Maria Gutzeit | In Touch with Nature: What Do You Remember?


What do you remember? I remember the wind. As a child, I would fall asleep to the wind in the leaves outside my bedroom window on warm summer nights. In winter, we would build snow caves under giant pine trees in my neighbor’s yard, and listen, hidden from sight, to the wind and flurries swirling around us. 

A friend from the Nature Conservancy remarked that their strongest support comes from people’s life experiences in nature. Here in California we are blessed with diverse, unique and nearby experiences that can be had even in a pandemic world. 

Fortuitously, we had planned this year’s two-week camping trip relatively close to home, after a much longer road trip last year. After the shutdowns eased and campgrounds reopened, we visited amazing caverns at Lake Shasta, marveled at snow-blanketed lakes at Lassen National Park, and enjoyed the empty roads and trails around Lake Almanor. 

My daughter experienced her first jet-ski ride and delighted in soaking me in my kayak. Perhaps I should hesitate in giving away “the secret” but camping and RV camping is the best way to travel in my opinion, especially in summer in the western United States.

True, I didn’t like childhood trips involving leaking tents, rain and mosquitos in the Midwest nearly as much as trips out west. I do fondly remember the forests in Maine and Vermont. I remember being amazed at the rivers flowing through Mammoth Cave in Kentucky. I remember peeling sunburned skin off my sister’s back in Wrightsville Beach, North Carolina. I will forever associate red-winged blackbirds with the rolling hills of Illinois. Hopefully you have some memories of nature in your heart, too.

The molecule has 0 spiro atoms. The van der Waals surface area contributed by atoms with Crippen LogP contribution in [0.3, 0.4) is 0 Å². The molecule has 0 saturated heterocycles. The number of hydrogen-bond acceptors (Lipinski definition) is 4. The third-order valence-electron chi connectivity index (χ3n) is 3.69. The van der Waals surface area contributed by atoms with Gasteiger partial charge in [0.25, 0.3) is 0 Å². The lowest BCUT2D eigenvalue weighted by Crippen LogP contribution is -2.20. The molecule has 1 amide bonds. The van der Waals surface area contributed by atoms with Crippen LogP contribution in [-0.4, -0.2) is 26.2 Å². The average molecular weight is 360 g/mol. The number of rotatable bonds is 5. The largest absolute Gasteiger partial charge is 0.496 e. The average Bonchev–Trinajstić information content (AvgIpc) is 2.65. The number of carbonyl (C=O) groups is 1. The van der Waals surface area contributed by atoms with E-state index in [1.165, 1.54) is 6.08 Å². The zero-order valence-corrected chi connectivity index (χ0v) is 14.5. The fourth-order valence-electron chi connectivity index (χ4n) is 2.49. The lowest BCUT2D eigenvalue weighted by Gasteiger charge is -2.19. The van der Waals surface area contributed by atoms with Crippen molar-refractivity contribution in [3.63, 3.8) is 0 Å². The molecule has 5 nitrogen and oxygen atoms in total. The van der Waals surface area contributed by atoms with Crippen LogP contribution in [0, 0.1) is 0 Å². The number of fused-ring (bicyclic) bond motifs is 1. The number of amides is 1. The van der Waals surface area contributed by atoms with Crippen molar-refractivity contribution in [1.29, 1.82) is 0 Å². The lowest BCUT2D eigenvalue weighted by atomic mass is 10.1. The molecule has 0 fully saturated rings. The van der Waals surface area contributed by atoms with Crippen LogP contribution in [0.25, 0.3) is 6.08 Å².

More recently, we’ve rafted in Durango, soaked in outdoor hot pools in Ouray, floated in the river next to our campsite in Zion, and gaped at hoodoos in Bryce. 

In the Wyoming wilderness, I diligently carried my bear spray as directed, so much so that I mistook a beaver for a bear cub while mountain biking. A brief freak-out, followed by laughter, ensued. 

I stopped and stared at the Tetons and marveled at the deep hot pools at Yellowstone that were more captivating to me than the geysers. These things I remember, and I hope my daughter remembers her favorite things from our travels, too.

Now, on socially distanced days with too much Zoom, I switch constantly between three different pairs of glasses, my eyes straining. I get up from my computer to tell my daughter to get off her computer. Yet this all is fixed in an instant, just by stepping onto the patio and listening to the birds at our bird feeders, chirping all day. 

Occasionally a hawk, a lizard, coyotes or snakes spice up our semi-rural life here in Santa Clarita. But we can listen to the birds. And the wind. We can go for a bike ride, a walk, or sit on a hill at dusk or dawn. And for a moment, we can forget the bad news and refocus. 

2020 is a perfect time to continue making good outdoor memories. When things get crazy, or you can’t find toilet paper, or plans get cancelled again, or you are dealing with sickness and sadness, step outside and breathe it in. 

This, as American poet Wendell Berry eloquently reminds us, is what we need sometimes:

“The Peace of Wild Things”

When despair for the world grows in me

and I wake in the night at the least sound

in fear of what my life and my children’s lives may be,

I go and lie down where the wood drake

rests in his beauty on the water, and the great heron feeds.

I come into the peace of wild things

who do not tax their lives with forethought

of grief. I come into the presence of still water.

And I feel above me the day-blind stars

waiting with their light. For a time

I rest in the grace of the world, and am free.

Maria Gutzeit is a chemical engineer, business owner, elected official, and mom living in Santa Clarita. 

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